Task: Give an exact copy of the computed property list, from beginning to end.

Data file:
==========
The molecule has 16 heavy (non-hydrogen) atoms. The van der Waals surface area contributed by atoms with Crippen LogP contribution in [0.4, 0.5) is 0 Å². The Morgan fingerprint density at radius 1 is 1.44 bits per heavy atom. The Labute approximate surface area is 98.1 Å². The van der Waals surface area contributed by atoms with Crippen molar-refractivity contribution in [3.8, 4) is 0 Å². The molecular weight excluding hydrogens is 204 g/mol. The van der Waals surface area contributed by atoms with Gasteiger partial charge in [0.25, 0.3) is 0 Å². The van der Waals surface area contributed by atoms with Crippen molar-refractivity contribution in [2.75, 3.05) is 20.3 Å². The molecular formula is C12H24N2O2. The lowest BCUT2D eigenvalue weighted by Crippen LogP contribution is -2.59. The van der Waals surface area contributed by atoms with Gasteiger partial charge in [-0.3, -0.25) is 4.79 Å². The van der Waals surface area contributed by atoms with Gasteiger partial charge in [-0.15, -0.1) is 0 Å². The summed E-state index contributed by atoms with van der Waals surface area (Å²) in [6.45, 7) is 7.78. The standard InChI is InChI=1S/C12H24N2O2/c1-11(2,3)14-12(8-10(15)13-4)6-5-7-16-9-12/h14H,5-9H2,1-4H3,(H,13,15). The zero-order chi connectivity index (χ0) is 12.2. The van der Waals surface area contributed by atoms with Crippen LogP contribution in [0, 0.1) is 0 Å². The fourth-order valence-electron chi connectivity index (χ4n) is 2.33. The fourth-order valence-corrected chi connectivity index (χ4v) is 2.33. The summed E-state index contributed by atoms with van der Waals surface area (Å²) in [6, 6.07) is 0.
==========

The molecule has 16 heavy (non-hydrogen) atoms. The van der Waals surface area contributed by atoms with Crippen LogP contribution in [0.4, 0.5) is 0 Å². The Morgan fingerprint density at radius 1 is 1.44 bits per heavy atom. The Labute approximate surface area is 98.1 Å². The van der Waals surface area contributed by atoms with Crippen molar-refractivity contribution in [3.8, 4) is 0 Å². The molecular weight excluding hydrogens is 204 g/mol. The van der Waals surface area contributed by atoms with Gasteiger partial charge in [0.25, 0.3) is 0 Å². The van der Waals surface area contributed by atoms with Crippen molar-refractivity contribution in [2.75, 3.05) is 20.3 Å². The molecular formula is C12H24N2O2. The lowest BCUT2D eigenvalue weighted by Crippen LogP contribution is -2.59. The van der Waals surface area contributed by atoms with Gasteiger partial charge in [-0.3, -0.25) is 4.79 Å². The van der Waals surface area contributed by atoms with Gasteiger partial charge in [-0.15, -0.1) is 0 Å². The summed E-state index contributed by atoms with van der Waals surface area (Å²) in [6.45, 7) is 7.78. The standard InChI is InChI=1S/C12H24N2O2/c1-11(2,3)14-12(8-10(15)13-4)6-5-7-16-9-12/h14H,5-9H2,1-4H3,(H,13,15). The zero-order chi connectivity index (χ0) is 12.2. The van der Waals surface area contributed by atoms with Crippen LogP contribution in [0, 0.1) is 0 Å². The fourth-order valence-electron chi connectivity index (χ4n) is 2.33. The fourth-order valence-corrected chi connectivity index (χ4v) is 2.33. The summed E-state index contributed by atoms with van der Waals surface area (Å²) in [6, 6.07) is 0.